Tropical plants have a special place in my heart. My gardening zone is not at all sultry, warm and humid, but it doesn’t stop me from purchasing a bougainvillea or other tropical plant for outdoor use. The plants thrive in summer but have to be moved indoors in the cooler season. Dipladenia, a favorite, is a South American native that grows in tropical forests. The plant is similar to mandevilla vine and works outside in warm zones, or indoors as an accent houseplant. We will discuss the difference between dipladenia and mandevilla so you can decide which of these amazing flowering vines is the best option for your garden.
Mandevilla or Dipladenia
Dipladenia is in the Mandevilla family but has a decidedly different growth pattern. Mandevilla vines climb up vertical structures to seek the canopy light. Dipladenia is a bushier plant whose stems grow down and hang.
The two plants have similar brightly colored flowers, but mandevilla has a larger flower typically in red. Both plants need the same bright light and dipladenia care is the same as that for the mandevilla vine.
When deciding between a mandevilla or dipladenia, the finer leaves and smaller flowers in a wide range of colors may win the day for the dipladenia.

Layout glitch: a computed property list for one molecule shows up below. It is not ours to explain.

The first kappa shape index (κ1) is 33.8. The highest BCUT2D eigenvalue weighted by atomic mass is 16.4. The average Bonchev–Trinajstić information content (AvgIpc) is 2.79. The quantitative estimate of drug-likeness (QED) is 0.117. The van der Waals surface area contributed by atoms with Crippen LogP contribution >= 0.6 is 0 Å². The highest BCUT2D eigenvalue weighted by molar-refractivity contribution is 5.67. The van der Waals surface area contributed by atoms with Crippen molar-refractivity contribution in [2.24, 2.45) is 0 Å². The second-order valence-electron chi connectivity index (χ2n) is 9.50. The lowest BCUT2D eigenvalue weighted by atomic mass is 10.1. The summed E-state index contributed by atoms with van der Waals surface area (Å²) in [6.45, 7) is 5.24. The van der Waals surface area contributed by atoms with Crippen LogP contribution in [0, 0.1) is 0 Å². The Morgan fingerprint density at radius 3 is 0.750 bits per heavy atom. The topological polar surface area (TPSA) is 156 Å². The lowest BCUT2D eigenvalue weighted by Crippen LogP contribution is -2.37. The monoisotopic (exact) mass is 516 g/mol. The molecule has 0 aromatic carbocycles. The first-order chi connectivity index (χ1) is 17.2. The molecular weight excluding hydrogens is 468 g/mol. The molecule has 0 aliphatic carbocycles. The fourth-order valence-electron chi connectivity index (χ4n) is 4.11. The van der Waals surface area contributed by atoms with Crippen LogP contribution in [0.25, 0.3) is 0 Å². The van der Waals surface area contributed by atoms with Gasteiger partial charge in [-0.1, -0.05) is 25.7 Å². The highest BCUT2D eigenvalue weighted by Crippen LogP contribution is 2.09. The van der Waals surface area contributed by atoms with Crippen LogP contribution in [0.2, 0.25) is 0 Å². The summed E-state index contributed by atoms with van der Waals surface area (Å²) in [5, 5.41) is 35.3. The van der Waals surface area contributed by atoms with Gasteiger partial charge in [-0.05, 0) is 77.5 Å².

Dipladenia has a fuller shape than the mandevilla. A major difference between dipladenia and mandevilla is the foliage. Dipladenia leaves are fine and pointed, deeply green and slightly glossy.
Mandevilla vine has larger leaves with a broader shape. The flowers are trumpet shaped and full in hues of pink, white, yellow and red. The plants respond well to pinching as they grow, which forces out new bushier growth. Unlike the mandevilla, dipladenia doesn’t send out as much upward growth and doesn’t need staking.
One of the better dipladenia facts is its ability to attract hummingbirds and bees. The tubular flowers are a vibrant signal to pollinators as ample suppliers of nectar.
Growing a Dipladenia Plant
This plant requires warm temperatures for best performance. Nighttime temperatures should remain around 65 to 70 F. (18-21 C).
Water the plant frequently in the summer but let the top few inches of the soil dry out before watering anew. The plant can go in the ground in warmer areas or stay in a pot.
Bright but indirect sun is a requirement for growing a dipladenia plant. The best flowers are formed in a well lit area.
Pinch off gangly growth when the plant is young to force thicker stronger branches. The only difference between mandevilla and dipladenia care is that mandevillas require a trellis or staking. Dipladenia only needs a stake to keep the little plant straight as it matures.
Fertilize every three to four weeks during the growing season with a liquid plant food as part of good dipladenia care. Overwinter indoors or in a greenhouse and suspend fertilizing in winter.
With a little luck, even northern gardeners can keep the plant growing indoors until the heat of summer arrives.